Appeal from an order of the Circuit Court for Dane County: William F. Eich, Judge.
Gartzke, P.j.1, Dykman, J. and W.l. Jackman, Reserve Judge.
The opinion of the court was delivered by: Gartzke
As authorized by sec. 66.60(12) (a), Stats., appellants appealed to the circuit court from the special assessments by the City of Madison in 1979 against their properties for sidewalks. They seek appellate review of an order dismissing those appeals on the city's motion for summary judgment. We conclude that summary judgment dismissing the appeals was inappropriate because an issue of material fact exists. We therefore reverse.
Summary judgment is governed by sec. 802.08, Stats. Its purpose is to determine whether a dispute can be resolved without a trial. Summary judgment methodology must be followed by an appellate court as well as the trial court. Board of Regents v. Mussallem, 94 Wis. 2d 657, 674, 289 N.W.2d 801, 809 (1980).
Under that methodology, the court, trial or appellate, first examines the pleadings to determine whether claims have been stated and a material factual issue is presented. If the complaint (in these consolidated cases, the notice of appeal to the circuit court) states a claim and the pleadings show the existence of factual issues, the court examines the moving party's affidavits for evidentiary facts admissible in evidence or other proof to determine whether that party has made a prima facie case for summary judgment. To make a prima facie case for summary judgment, a moving defendant must show a defense which would defeat the claim. If the moving party has made a prima facie case for summary judgment, the court examines the affidavits submitted by the opposing party for evidentiary facts and other proof to determine whether a genuine issue exists as to any material fact, or reasonable conflicting inferences may be drawn from the undisputed facts, and therefore a trial is necessary. Grams v. Boss, 97 Wis. 2d 332, 338, 294 N.W.2d 473, 476-77 (1980).
Summary judgment methodology prohibits the trial court from deciding an issue of fact. The court determines only whether a factual issue exists, resolving doubts in that regard against the party moving for summary judgment. Grams, 97 Wis. 2d at 338-39, 294 N.W.2d at 477.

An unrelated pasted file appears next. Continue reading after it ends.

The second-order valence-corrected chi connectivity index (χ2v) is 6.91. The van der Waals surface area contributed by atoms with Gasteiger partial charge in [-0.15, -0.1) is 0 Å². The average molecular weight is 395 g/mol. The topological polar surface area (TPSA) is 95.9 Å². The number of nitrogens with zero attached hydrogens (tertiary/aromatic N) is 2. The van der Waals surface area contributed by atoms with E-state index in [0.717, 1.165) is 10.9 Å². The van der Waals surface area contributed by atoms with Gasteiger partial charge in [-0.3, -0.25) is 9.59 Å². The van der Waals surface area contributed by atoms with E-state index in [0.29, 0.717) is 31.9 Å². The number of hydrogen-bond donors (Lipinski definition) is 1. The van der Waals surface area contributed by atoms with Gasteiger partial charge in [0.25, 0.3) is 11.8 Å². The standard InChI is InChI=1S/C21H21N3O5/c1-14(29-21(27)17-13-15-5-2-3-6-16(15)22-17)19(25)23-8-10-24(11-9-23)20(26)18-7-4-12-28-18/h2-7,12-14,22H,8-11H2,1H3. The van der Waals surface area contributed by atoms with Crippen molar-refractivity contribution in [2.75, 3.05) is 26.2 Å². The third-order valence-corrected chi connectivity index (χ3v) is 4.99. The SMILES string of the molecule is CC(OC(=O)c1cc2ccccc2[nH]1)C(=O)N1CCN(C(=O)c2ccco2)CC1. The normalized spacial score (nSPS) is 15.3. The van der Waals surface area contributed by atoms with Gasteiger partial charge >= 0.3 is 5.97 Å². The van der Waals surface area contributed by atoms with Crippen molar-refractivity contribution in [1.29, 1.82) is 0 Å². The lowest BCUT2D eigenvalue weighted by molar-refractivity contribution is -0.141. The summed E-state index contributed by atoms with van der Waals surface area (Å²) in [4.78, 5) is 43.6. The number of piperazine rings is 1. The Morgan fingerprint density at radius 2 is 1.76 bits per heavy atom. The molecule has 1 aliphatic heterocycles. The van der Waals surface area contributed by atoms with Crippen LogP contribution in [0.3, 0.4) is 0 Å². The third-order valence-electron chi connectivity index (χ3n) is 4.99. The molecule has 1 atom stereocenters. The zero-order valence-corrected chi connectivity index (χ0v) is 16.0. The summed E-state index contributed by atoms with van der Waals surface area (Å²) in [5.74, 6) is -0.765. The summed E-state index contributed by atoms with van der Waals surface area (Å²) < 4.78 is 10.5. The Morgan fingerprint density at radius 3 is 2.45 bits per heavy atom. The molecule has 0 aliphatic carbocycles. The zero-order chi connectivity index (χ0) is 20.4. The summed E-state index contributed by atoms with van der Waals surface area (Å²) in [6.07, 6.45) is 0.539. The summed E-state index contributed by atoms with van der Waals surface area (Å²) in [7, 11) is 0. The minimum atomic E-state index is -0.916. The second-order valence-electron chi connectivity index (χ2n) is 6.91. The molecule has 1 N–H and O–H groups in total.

Before applying that methodology, we note that the city installed the sidewalks and levied the assessments under sec. 66.60, Stats. When proceeding under that statute, a city must elect either to use its taxing power or its police power. Thomas v. Waukesha, 19 Wis. 2d 243, 248-49, 120 N.W.2d 58, 62 (1963). The city used its police power. The common council's resolution directing the improvements and levying the assessments provides that the work "represents an exercise of the police power" of the city.
Section 66.60(1) (b), Stats., distinguishes an assessment levied under the taxing power from one levied under the police power, in that:
The amount assessed against any property for any work or improvement which does not represent an exercise of the police power shall not exceed the value of the benefits accruing to the property therefrom, and for those representing an exercise of the police power, the assessment shall be upon a reasonable basis as determined by the governing body of the city, town or village.
Section 66.60(3) requires different reports to the municipal governing body depending on which power is used. If the municipality proceeds under its taxing power, the report must include an estimate as to each parcel of the benefits, damages, and net benefits over damages or net damages over benefits. Sec. 66.60(3) (c). If it proceeds under its police power, sec. 66.60(3) (d) requires:
A statement that the property against which the assessments are proposed is benefited, where the work or improvement constitutes an exercise of the police power. In such case the estimates required under par. (c) shall be replaced by a schedule of the proposed assessments.
Relying on sec. 66.60(1) (b) and (3) (d), Stats., In re Installation of Storm Sewers, 79 Wis. 2d 279, 287, 255 N.W.2d 521, 525 (1977), held that an assessment made under the police power must be reasonable and the property assessed must be benefited. The court said:
We hold that the fact of benefiting is required to be established as well as the reasonableness of the basis on which the assessment is made. As one state supreme court has stated, referring to an assessment statute: "he statute does prescribe a specific method for apportioning costs. Where such is the case, the municipality may adopt any plan that is fair and ...